• If not, please let us know how we can do better (please try and propose any bigger ideas in such a way that they are fundable and scalable).
  • If so, please let others know about ocPortal whenever you see the opportunity.
  • If my reply is too Vulcan or expressed too much in business-strategy terms, and not particularly personal, I apologise. As a company & project maintainer, time is very limited to me, so usually when I write a reply I try and make it generic advice to all readers. I'm also naturally a joined-up thinker, so I always express my thoughts in combined business and technical terms. I recognise not everyone likes that, don't let my Vulcan-thinking stop you enjoying ocPortal on fun personal projects.
  • If my response can inspire a community tutorial, that's a great way of giving back to the project as a user.
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Posted
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#65290
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Community saint

Chris Graham said

One is memory usage. PHP is a beast when it comes to memory, and the amount of PHP code loaded up as stands on say an AED screen is about 8MB just in PHP code. If individual hooks were 'fatter' that could easily rise to '16MB', which is the whole memory limit for what some hosts have.

Yeah I thought that might be a problem. I did mention that the objects could be proxies, loading their methods if they happen to get invoked, but TBH I don't know if that would be easy to do in PHP. If it were Python I'd do it as something like:

Code

class ProxyObject:
    def __get__(method_name):
        """This handles requests for this object's members (methods, variables, properties)
        # Load the code we need here, ie. only when it's asked for
        require_code('hooks/' + self.type + '/' + method_name)  # Where "self.type" is "galleries", "downloads", etc.

        # Use current instantiation stuff here
        # ...

        return hook.run  # Give back the newly loaded function
I don't know if that kind of dynamism is possible in PHP without resorting to eval, and redefining method lookup probably wouldn't work in HipHop, but the idea is that we shift the "for each hook run 'require_code' and 'object_factory' with the right directory paths" into its own function, but rather than simply hiding it in something like "require_hook", we can be a little smarter and provide objects which hide the per-subsystem division of the hooks. Thinking about it a bit more, I think that defining any of these objects explicitly, like "galleries", "downloads", etc., even if it's via hooks, should be avoided, and instead we can work it out implicitly from the filenames alone; so 'hooks/systems/search/galleries.php' will mean that there's a 'galleries' object available with a 'search' method (which will only be defined when it's used), if another system, say 'config', has a hook called 'galleries.php' then they'll both be available as methods in the same 'galleries' object (instantiated when needed). Other than these methods, the objects would be empty. They wouldn't have any state other than their type, and they can be generated and garbage collected over and over (eg. no need to make them singletons or anything, as they are only a way to organise code, not for transferring values around). Anyway, that's some clarification but as I say I don't know if this would be easy in PHP (I've not had to delve into the object model much yet).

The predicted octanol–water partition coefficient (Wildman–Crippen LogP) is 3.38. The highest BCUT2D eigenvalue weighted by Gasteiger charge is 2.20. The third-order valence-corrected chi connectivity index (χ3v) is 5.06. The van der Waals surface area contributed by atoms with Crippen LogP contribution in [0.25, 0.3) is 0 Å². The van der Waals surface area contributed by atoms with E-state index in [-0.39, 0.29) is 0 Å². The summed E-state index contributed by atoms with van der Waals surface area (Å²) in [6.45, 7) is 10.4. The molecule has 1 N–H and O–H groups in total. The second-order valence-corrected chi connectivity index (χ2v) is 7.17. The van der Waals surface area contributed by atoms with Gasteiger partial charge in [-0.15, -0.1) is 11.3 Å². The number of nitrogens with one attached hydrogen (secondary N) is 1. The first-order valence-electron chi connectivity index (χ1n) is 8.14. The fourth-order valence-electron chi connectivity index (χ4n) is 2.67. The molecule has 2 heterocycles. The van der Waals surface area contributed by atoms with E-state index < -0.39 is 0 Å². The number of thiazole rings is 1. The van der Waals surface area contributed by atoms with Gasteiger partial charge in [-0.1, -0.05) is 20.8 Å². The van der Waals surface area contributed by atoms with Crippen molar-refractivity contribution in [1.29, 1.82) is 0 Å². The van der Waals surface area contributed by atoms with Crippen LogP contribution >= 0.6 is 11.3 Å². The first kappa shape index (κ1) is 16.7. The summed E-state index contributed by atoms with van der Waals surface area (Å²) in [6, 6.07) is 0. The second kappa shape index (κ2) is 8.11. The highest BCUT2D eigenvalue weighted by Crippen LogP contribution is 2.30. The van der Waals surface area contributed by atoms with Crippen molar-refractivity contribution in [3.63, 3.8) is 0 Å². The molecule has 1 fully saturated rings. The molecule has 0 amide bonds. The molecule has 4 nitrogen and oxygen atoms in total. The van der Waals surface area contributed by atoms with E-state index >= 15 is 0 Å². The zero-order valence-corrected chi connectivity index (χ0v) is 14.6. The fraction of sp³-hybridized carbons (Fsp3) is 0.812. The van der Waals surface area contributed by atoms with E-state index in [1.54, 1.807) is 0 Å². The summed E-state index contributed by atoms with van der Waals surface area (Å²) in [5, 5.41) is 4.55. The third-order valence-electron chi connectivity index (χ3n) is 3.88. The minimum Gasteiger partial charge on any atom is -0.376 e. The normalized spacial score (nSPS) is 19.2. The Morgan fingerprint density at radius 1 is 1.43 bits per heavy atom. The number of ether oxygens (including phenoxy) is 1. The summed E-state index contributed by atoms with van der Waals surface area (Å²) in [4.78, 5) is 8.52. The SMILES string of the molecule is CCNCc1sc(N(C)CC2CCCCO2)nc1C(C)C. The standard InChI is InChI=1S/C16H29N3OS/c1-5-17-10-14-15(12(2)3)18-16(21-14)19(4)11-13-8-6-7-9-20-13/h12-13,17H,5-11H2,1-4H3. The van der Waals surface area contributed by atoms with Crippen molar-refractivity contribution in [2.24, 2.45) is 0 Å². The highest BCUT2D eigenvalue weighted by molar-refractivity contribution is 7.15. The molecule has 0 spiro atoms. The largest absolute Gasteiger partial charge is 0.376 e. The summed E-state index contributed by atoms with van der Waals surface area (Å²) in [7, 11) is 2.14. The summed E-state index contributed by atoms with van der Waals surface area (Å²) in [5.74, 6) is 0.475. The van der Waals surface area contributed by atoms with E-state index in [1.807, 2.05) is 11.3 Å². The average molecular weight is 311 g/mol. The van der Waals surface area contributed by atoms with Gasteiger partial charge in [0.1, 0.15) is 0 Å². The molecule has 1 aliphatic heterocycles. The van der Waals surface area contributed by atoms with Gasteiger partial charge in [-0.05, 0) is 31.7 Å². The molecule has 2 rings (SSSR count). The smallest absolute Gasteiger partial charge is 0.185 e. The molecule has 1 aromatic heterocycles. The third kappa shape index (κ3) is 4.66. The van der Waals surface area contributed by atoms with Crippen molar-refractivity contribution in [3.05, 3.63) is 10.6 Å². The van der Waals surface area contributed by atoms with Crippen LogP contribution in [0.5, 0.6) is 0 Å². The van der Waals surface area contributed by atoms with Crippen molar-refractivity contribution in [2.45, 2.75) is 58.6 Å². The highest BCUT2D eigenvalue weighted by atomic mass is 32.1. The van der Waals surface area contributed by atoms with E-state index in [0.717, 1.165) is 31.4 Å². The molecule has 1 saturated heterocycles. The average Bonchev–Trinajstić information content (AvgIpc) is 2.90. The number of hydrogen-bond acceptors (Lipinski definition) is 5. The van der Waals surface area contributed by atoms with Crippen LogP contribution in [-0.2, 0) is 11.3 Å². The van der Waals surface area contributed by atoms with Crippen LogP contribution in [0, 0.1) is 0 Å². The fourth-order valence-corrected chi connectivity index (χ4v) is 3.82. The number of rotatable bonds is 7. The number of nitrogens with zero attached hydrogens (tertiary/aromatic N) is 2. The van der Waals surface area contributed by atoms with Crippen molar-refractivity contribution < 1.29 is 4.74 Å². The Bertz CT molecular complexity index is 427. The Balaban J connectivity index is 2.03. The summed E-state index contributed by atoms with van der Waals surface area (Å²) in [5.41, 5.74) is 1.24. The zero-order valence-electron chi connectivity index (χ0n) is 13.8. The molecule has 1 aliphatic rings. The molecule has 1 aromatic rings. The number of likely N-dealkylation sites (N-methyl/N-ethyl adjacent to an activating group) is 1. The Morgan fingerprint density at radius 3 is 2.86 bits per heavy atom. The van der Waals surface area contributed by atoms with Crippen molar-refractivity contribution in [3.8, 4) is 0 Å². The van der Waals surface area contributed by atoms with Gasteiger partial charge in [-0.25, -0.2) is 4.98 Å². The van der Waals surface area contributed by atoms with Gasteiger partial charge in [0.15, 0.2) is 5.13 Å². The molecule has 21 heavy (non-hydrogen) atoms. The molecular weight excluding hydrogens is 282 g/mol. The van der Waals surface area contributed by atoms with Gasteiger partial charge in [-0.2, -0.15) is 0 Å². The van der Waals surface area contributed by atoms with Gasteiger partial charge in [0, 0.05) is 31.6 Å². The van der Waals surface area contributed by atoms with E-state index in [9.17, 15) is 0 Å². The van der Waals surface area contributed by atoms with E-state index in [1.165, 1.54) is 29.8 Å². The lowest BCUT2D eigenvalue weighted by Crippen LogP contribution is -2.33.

Chris Graham said

The hooks are there for HipHop PHP which can't do eval() so can't handle DB-situed config options. They're not used at all under normal operation.

Ah, well this specific example was a bit of a guess. I happened across it the other day, as I'm making a Flattr addon but its initialisation does things like:

Code

require_code('database_action');
add_config_option('FLATTR_ID','flattr_id','string','return \'\';','FEATURE','SOCIAL_NETWORKING_INTEGRATION');
But these options aren't appearing in the config screen. I then found the config hooks and assumed that add_config_option was deprecated. I also remember getting a little confused over this when coding the workflows. Maybe this is just a case of unclear naming/commenting rather than having deprecated code lying around.